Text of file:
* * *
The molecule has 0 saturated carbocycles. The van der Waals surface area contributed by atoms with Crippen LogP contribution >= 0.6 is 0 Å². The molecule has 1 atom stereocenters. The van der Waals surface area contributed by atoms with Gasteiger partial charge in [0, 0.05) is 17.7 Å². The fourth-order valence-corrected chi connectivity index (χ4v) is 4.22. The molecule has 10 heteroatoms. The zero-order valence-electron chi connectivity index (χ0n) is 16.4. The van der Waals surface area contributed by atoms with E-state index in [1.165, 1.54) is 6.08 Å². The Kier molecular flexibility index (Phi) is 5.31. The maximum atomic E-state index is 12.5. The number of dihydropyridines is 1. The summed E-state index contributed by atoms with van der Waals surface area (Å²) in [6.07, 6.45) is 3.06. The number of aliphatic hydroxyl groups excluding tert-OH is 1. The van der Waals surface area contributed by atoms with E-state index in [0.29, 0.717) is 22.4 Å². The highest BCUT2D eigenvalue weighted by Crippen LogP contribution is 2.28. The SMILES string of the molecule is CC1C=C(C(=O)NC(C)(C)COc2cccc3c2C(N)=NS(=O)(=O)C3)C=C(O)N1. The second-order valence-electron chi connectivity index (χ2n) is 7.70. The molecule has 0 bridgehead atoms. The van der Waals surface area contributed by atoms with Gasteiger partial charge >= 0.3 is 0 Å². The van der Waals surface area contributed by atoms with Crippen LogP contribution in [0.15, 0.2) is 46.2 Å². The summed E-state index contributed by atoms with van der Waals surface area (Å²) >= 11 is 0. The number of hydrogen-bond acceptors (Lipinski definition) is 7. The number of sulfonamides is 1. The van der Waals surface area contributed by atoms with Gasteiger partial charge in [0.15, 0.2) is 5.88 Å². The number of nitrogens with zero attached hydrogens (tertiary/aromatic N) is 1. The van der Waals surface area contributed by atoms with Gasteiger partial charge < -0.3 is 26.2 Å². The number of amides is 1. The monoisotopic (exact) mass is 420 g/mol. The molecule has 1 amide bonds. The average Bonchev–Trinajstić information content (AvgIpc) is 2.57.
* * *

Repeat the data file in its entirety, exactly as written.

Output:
The molecule has 0 saturated carbocycles. The van der Waals surface area contributed by atoms with Crippen LogP contribution >= 0.6 is 0 Å². The molecule has 1 atom stereocenters. The van der Waals surface area contributed by atoms with Gasteiger partial charge in [0, 0.05) is 17.7 Å². The fourth-order valence-corrected chi connectivity index (χ4v) is 4.22. The molecule has 10 heteroatoms. The zero-order valence-electron chi connectivity index (χ0n) is 16.4. The van der Waals surface area contributed by atoms with E-state index in [1.165, 1.54) is 6.08 Å². The Kier molecular flexibility index (Phi) is 5.31. The maximum atomic E-state index is 12.5. The number of dihydropyridines is 1. The summed E-state index contributed by atoms with van der Waals surface area (Å²) in [6.07, 6.45) is 3.06. The number of aliphatic hydroxyl groups excluding tert-OH is 1. The van der Waals surface area contributed by atoms with E-state index in [0.29, 0.717) is 22.4 Å². The highest BCUT2D eigenvalue weighted by Crippen LogP contribution is 2.28. The SMILES string of the molecule is CC1C=C(C(=O)NC(C)(C)COc2cccc3c2C(N)=NS(=O)(=O)C3)C=C(O)N1. The second-order valence-electron chi connectivity index (χ2n) is 7.70. The molecule has 0 bridgehead atoms. The van der Waals surface area contributed by atoms with Gasteiger partial charge >= 0.3 is 0 Å². The van der Waals surface area contributed by atoms with Crippen LogP contribution in [0.15, 0.2) is 46.2 Å². The summed E-state index contributed by atoms with van der Waals surface area (Å²) >= 11 is 0. The number of hydrogen-bond acceptors (Lipinski definition) is 7. The number of sulfonamides is 1. The van der Waals surface area contributed by atoms with Gasteiger partial charge in [0.15, 0.2) is 5.88 Å². The number of nitrogens with zero attached hydrogens (tertiary/aromatic N) is 1. The van der Waals surface area contributed by atoms with Gasteiger partial charge < -0.3 is 26.2 Å². The number of amides is 1. The monoisotopic (exact) mass is 420 g/mol. The molecule has 1 amide bonds. The average Bonchev–Trinajstić information content (AvgIpc) is 2.57.